Second Quarter 2017 – “Momentum”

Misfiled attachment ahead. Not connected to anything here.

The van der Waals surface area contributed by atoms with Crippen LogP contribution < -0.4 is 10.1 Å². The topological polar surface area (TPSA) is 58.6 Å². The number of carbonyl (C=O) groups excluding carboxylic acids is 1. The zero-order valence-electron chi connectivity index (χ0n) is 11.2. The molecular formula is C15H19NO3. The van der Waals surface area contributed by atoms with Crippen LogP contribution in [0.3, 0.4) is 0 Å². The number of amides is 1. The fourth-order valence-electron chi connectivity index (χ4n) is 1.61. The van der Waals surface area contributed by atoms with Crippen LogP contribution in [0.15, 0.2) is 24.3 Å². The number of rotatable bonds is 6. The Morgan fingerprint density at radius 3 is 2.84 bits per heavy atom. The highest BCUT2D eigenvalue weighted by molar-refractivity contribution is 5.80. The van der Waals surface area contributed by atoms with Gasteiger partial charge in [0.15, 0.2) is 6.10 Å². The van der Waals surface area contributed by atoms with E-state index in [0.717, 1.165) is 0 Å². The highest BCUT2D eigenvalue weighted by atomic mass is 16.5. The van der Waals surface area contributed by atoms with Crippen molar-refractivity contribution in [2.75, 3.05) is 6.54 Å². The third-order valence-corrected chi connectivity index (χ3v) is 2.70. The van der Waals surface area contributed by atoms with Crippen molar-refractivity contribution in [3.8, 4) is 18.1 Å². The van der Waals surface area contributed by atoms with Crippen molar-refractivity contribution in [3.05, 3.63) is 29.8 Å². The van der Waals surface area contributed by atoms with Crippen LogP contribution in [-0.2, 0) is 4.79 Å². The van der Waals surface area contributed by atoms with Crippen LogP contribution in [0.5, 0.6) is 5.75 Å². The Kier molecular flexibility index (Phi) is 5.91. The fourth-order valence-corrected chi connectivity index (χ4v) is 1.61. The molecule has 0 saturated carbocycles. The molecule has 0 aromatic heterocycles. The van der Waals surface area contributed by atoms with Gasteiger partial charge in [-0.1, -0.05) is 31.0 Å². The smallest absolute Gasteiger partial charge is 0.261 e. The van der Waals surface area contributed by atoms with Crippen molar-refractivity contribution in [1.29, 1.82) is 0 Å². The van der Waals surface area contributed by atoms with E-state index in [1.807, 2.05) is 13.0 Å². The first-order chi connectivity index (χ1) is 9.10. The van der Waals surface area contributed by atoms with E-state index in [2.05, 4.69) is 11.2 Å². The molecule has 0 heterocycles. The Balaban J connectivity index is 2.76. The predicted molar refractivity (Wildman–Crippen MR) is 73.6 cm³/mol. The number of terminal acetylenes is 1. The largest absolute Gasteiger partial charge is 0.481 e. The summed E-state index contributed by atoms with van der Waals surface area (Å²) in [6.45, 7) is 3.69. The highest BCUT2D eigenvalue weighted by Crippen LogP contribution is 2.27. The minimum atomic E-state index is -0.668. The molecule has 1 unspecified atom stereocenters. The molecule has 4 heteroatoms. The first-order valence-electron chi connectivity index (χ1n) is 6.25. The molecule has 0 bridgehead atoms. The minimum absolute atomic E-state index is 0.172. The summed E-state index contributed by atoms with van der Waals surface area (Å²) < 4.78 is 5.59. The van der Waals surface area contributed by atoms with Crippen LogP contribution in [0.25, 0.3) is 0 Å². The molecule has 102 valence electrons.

Markets around the world ended the quarter on a high note, with the S&P 500, MSCI EAFE, and MSCI Emerging Markets Index appreciating 3.1%, 6.1%, and 6.3%, respectively. Investors’ appetite for risk assets continued and volatility reached record lows as they shrugged off concerns about politics, equity valuations, and lingering debt issues. In the US growth remained steady. There were incremental improvements in employment and earnings. Additionally, small business sentiment readings and manufacturing activity held above where they were twelve months ago. Even so, the economy seemed unable to develop enough momentum to jump into a higher level of growth. The Trump Administration’s pro-growth policies, including tax reform and deregulation, have the potential to be impactful, but have yet to be fully implemented. Conversely, economic growth outside the US, particularly in Europe and the emerging markets, seems to have picked up dramatically. According to Eurostat, Eurozone growth came in at anannualized rate of 1.8%, outpacing the annualized US growth rate by 0.7%. Meanwhile, the World Bank in their most recent reports estimated emerging markets as a whole will grow by 4.1%; led by a 7.1% growth rate in Bangladesh, a 6.8% rate in India, and a 6.7% rate in China. Given the aforementioned growth trends, we believe the global economy is in a period of synchronized global expansion. While we wouldn’t make any predictions about the durability of this synchronization, as central banks back away from quantitative easing, or, conversely, predict how much additional positive momentum synchronization can create, long-term investors now face a much starker divide between risk and volatility. While return opportunities may have been dampened by a lower volatility environment, risks (such as economic conditions and/or the impact of leverage and liquidity) may not necessarily have been lowered to the same degree. Thus, long-term-oriented investors have to resist the urge to take on imprudent risks for only incremental gains in return.